I’m an IT person by trade, originally a programmer then later a focus in system administration. I’ve read several articles that IT as a profession (probably due in part to high stress levels) is known to have a severe issue with mental health and depression in particular.
At my best typically when solving problems so one of the coping mechanisms I’ve tried to adopt has been forcing myself to run through projects and self-paced training. I’ve often worked on things called Intel NUCs, little compact mini-PCs that have allowed me to train on the newest versions of Windows and test/practice installations of applications and things I need for work. It can be costly, but then again so are classes and training courses. (Example of what I work on: https://lab-rat.com.au/2017/04/01/supermicro-vs-intel-nuc/)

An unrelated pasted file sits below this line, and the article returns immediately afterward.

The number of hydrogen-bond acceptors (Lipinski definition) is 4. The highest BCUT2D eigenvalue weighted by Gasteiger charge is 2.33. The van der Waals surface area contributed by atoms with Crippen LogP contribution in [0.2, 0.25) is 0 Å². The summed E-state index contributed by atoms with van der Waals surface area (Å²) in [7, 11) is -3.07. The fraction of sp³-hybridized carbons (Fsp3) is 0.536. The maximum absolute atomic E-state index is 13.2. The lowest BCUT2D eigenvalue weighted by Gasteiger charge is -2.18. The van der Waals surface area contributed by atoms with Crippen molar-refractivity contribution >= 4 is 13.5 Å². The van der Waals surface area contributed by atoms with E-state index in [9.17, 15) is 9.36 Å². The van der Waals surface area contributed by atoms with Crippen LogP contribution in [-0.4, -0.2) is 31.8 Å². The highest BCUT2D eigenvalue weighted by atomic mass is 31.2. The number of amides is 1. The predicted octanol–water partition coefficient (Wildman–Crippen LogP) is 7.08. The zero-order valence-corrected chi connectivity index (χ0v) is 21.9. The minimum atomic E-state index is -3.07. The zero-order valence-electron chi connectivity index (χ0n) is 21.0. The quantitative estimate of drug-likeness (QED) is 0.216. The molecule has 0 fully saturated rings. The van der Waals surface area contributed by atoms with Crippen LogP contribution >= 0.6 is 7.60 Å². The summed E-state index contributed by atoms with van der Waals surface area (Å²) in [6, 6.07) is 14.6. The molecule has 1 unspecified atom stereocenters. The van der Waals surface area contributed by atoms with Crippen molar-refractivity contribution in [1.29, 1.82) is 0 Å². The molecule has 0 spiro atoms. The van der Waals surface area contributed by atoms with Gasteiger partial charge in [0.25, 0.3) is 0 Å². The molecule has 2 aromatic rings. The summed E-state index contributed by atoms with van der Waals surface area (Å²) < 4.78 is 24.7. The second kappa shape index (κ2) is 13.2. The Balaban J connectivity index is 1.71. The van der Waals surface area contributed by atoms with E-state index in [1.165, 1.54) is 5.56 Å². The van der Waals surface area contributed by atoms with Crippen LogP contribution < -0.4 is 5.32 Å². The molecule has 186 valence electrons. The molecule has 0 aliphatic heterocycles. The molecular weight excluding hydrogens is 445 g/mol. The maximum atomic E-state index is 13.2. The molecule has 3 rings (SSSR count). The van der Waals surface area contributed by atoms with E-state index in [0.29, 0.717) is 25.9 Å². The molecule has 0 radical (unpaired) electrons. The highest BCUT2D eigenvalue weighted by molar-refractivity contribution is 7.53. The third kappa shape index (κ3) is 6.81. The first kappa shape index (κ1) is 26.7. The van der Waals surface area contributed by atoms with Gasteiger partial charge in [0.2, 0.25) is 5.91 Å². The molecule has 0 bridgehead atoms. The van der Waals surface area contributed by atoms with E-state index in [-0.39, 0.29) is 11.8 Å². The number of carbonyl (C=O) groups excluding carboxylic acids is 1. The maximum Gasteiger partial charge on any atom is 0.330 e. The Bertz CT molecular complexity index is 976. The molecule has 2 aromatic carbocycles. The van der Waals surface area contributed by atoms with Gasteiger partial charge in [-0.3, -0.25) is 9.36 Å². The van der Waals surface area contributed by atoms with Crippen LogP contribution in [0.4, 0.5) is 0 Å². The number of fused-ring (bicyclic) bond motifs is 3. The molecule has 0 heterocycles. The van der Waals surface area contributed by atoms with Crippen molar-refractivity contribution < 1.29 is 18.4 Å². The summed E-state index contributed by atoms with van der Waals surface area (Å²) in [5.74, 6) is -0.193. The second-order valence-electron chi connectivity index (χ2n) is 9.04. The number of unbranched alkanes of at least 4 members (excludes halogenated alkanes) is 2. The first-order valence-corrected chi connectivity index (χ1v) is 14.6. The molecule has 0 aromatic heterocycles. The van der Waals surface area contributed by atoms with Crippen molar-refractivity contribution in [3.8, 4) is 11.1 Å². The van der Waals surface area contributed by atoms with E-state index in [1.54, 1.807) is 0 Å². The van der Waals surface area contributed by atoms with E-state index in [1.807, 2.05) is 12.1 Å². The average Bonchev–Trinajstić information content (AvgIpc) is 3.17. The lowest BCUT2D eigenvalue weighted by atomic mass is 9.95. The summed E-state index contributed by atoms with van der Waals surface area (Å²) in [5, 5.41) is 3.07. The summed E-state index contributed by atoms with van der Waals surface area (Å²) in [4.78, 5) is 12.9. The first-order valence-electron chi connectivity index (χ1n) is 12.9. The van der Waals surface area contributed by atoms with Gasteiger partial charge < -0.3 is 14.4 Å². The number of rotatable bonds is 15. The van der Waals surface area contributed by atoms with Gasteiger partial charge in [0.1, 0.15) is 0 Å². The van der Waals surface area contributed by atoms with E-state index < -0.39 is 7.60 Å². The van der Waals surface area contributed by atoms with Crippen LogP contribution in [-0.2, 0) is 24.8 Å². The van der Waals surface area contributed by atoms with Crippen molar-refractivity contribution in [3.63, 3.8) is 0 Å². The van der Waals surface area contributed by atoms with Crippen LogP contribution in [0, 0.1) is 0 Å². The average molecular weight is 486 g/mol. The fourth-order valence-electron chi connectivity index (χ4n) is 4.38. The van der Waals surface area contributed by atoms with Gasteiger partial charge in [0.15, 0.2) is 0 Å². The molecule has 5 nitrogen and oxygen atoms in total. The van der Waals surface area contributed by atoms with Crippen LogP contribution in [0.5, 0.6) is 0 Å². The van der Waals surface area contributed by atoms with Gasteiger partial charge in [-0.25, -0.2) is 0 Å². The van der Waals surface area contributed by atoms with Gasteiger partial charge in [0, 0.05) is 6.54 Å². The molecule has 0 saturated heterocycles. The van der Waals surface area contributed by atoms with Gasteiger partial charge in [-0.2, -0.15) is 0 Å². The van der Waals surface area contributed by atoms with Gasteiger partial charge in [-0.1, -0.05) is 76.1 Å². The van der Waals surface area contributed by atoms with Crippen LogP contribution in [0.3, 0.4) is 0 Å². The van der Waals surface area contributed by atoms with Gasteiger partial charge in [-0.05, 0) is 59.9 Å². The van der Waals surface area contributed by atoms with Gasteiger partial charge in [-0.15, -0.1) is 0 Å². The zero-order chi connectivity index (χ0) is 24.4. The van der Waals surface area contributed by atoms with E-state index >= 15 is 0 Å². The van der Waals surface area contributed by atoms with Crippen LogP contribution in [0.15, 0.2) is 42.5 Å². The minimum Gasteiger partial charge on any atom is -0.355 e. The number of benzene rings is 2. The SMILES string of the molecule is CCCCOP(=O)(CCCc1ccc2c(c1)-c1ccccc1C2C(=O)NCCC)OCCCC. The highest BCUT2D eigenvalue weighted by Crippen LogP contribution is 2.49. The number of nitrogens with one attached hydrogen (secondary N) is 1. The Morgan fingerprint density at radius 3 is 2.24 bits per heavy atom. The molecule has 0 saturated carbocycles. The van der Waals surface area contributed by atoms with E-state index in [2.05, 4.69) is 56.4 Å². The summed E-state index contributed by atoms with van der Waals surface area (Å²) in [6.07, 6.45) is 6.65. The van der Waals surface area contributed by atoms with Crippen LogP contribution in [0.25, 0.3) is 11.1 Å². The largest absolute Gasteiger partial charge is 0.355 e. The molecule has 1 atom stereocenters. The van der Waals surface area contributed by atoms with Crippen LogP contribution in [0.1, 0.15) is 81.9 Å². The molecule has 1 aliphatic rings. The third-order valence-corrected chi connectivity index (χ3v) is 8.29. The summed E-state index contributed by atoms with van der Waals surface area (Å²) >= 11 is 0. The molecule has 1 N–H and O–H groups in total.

The most difficult thing I’ve found with anhedonia and depression has been lack of motivation. Knowing I have a problem to solve and that the training benefits me work-wise has helped to keep me on track. Finding things that allow you to sink your teeth into them and not allowing yourself to fall further into depression is probably one of the biggest challenges that I’ve come to understand. There’s certainly mornings where I don’t want to get moving at all, where the bed feels like it’s where I should be all day. One day at a time I try to force myself not to give in to those instincts, I seek a problem and learning how to work through it gives me that small bit of reward I need to move onto the next day. If you’re finding yourself dragging, work both in and out of your comfort zone until you find something that has that perfect degree of reward that you can turn it into a habit.